With the release of Windows 10 Technical Preview 2 Build 10049, Windows Insiders have received their first hands-on look at Project Spartan, Microsoft’s next generation Web browser that will be the centerpiece of Windows 10. While Microsoft is not killing off Internet Explorer (despite many erroneous reports to the contrary), Spartan will be the default browser for consumers who upgrade to the next version of Windows later this year.
Spartan, and the broader Windows 10 operating system, are still in beta, of course, but we wanted to take a look at how this new browser compares from a performance perspective, both with IE 11 and with competing browsers. Spartan’s new rendering engine, EdgeHTML, has already been available in the Windows 10 preview release of IE for several months, but we’ve decided to test the engine natively in Spartan.
For our Spartan benchmarks, we compared Spartan to IE 11.0.10011.0 running its default Trident engine, Chrome 42.0.2311.60, Firefox 37.0, and Opera 28.0. Other sites that have looked at browser benchmarks have run their tests on mid-tier hardware, but we wanted to give these browsers as much power as they can handle, to see a “best case scenario” of performance. We therefore used our high-end test platform: a Haswell-based Intel i7-5960x, 16GB of DDR4 memory, and a Samsung 850 Pro SSD.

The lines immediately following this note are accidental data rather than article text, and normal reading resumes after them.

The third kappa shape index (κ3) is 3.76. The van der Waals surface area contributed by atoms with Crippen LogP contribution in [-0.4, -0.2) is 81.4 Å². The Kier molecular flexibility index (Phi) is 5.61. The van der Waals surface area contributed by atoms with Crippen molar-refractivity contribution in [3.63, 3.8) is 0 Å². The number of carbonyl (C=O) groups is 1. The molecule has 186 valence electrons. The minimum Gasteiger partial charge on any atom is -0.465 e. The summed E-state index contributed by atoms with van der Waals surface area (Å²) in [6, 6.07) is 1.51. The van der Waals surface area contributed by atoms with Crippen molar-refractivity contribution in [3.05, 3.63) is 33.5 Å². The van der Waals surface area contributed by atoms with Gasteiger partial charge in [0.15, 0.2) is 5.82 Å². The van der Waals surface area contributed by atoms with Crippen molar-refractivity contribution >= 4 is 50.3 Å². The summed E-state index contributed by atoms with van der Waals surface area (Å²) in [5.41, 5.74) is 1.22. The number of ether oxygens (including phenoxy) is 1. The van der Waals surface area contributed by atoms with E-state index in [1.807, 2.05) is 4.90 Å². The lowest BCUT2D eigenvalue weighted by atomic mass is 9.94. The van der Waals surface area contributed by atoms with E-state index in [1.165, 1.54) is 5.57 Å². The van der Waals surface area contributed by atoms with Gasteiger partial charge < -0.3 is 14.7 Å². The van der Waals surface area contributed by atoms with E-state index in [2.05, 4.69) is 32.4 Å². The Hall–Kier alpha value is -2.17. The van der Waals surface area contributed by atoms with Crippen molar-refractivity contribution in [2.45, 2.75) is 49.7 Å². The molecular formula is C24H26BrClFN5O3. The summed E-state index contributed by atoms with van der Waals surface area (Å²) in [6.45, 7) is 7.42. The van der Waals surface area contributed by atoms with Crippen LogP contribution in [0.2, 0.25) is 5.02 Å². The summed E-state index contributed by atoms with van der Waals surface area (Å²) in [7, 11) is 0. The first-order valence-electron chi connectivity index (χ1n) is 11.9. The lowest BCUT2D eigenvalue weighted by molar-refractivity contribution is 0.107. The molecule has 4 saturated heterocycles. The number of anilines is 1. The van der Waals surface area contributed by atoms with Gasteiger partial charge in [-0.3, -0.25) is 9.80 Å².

For each browser, we ran the following tests: Sunspider 1.0.2, Kraken 1.1, Octane 2.0, Futuremark Peacekeeper, WebXPRT, HTML5Test, and the Oort Online benchmark. Without further ado, the results of our Spartan benchmarks:
|Oort Online (higher)||3610||3190||10000||10000||10000|
Here’s another look at the same tests, this time focusing strictly on Spartan vs. IE:
|Oort Online (higher)||3610||3190||13.2|
It appears that Spartan certainly offers some performance improvements over IE, and even has the best Sunspider score out of all the major Windows browsers, but it’s still behind by quite a bit compared to its competitors, especially in the WebGL rendering tested by the Oort Online benchmark (of note, Chrome, Firefox, and Opera all scored the maximum 10,000 points on that test, which explains their identical scores).
Spartan brings with it a number of interesting new features in addition to pure performance, such as integrated annotations and support for Cortana, but users shouldn’t expect this new browser to immediately leapfrog performance leaders like Chrome any time soon.